Android on x86 and Binary Translation

So the other major and obvious piece of the puzzle is what changes were required to make Android and all of its applications run on x86. Android itself has already been built for x86 before, and again we’ve seen and played with it running all the way back at IDF 2010. That part of the puzzle is relatively understood, but the devil again is in the edge cases. Among the things that need massaging for x86 are the Dalvik VM, x86 JIT, NDK, and JavaScript engine.

Android itself is actually an ideal platform for Intel to target, as the vast majority of Android applications in the Play Store run atop the Dalvik VM and use the Android Framework (75–80% are commonly cited numbers, depending on how you’re counting). The rest either are Dalvik VM applications that run and use JNI (Java Native Interface) libraries that are built for ARM only, or NDK (Native Development Kit) applications. So where does Intel’s binary translation secret sauce fit into all this? Simply put, Intel’s binary translation is the mitigation for both libraries and NDK applications that haven’t yet been ported to x86, and allows the device to expose itself as supporting two application binary interfaces (ABIs), both x86 and ARMv5, in fact this is easy enough to see upon superficial inspection of build.prop:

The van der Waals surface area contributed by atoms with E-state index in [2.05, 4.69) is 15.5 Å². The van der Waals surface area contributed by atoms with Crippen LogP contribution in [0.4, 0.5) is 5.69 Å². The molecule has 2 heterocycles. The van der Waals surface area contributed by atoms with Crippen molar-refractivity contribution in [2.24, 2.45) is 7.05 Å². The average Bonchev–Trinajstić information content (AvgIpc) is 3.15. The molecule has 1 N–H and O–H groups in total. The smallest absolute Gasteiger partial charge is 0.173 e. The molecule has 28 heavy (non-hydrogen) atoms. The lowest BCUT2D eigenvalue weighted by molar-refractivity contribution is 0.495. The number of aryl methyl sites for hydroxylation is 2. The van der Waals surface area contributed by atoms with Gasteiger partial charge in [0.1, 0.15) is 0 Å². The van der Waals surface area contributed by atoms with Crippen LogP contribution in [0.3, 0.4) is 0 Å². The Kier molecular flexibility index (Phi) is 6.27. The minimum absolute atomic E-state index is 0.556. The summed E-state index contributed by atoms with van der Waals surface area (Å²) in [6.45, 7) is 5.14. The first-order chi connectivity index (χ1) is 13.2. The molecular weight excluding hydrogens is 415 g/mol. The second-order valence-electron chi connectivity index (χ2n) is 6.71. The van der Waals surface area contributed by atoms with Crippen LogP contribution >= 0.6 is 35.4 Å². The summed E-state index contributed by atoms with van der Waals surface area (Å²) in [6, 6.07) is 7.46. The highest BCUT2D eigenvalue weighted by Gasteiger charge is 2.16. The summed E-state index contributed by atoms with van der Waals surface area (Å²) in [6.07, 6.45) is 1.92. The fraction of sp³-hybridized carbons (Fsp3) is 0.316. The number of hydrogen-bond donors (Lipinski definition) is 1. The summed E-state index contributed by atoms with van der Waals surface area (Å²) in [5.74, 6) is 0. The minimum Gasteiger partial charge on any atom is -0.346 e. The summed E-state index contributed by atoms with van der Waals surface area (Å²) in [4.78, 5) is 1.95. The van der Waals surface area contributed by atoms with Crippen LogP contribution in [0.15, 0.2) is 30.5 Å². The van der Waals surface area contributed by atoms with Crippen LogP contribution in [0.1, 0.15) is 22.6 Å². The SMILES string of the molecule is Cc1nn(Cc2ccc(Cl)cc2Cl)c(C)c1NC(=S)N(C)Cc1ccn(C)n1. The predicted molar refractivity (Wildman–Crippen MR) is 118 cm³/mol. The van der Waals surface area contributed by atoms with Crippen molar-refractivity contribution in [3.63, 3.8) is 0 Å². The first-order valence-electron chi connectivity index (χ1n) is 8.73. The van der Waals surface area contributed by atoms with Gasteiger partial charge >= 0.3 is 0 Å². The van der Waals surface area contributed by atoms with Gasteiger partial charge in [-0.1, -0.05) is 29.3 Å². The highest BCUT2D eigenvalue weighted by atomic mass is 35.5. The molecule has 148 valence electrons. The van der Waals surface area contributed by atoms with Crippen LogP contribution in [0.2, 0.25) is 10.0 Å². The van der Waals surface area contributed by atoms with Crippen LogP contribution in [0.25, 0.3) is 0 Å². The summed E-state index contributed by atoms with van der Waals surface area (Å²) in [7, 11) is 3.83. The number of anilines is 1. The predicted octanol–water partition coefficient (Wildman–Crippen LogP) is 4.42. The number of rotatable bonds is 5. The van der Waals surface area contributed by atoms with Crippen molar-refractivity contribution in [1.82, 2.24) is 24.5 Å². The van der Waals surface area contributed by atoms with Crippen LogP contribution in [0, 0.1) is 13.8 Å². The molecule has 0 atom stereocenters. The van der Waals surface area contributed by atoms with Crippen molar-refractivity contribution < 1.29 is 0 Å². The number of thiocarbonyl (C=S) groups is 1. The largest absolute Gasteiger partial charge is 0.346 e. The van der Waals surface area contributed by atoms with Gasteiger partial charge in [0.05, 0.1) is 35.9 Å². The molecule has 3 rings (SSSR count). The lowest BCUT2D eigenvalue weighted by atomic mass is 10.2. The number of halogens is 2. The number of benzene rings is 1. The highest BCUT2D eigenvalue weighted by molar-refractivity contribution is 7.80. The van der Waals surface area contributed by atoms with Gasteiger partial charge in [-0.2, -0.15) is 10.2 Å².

ro.product.cpu.abi=x86
...
ro.product.cpu.abi2=armeabi

In the case of Dalvik applications, developers don’t need to do anything. Thankfully again this is the vast majority of Android applications you encounter on a daily basis - they just work, given that Intel has made Dalvik work with x86 and spit out the right machine code.

NDK applications are also easy enough to mitigate - the developer simply needs to recompile the NDK project, which supports ARMv5 (‘armeabi’), ARMv7 (‘armeabi-v7a’), and x86 (‘x86’). Building for x86 will deliver code that’s tailored (unsurprisingly) exactly to the Saltwell CPU feature set, or more explicitly what you’d get by running GCC with the compiler flags “-march=i686 -msse3 -mstackrealign -mfpmath=sse” - this is all outlined in the CPU-ARCH-ABIS.html document as part of the NDK documentation. The resulting APK can be packaged as a “fat binary” with machine code for all three platforms, and upon install only the proper one is unpacked and installed.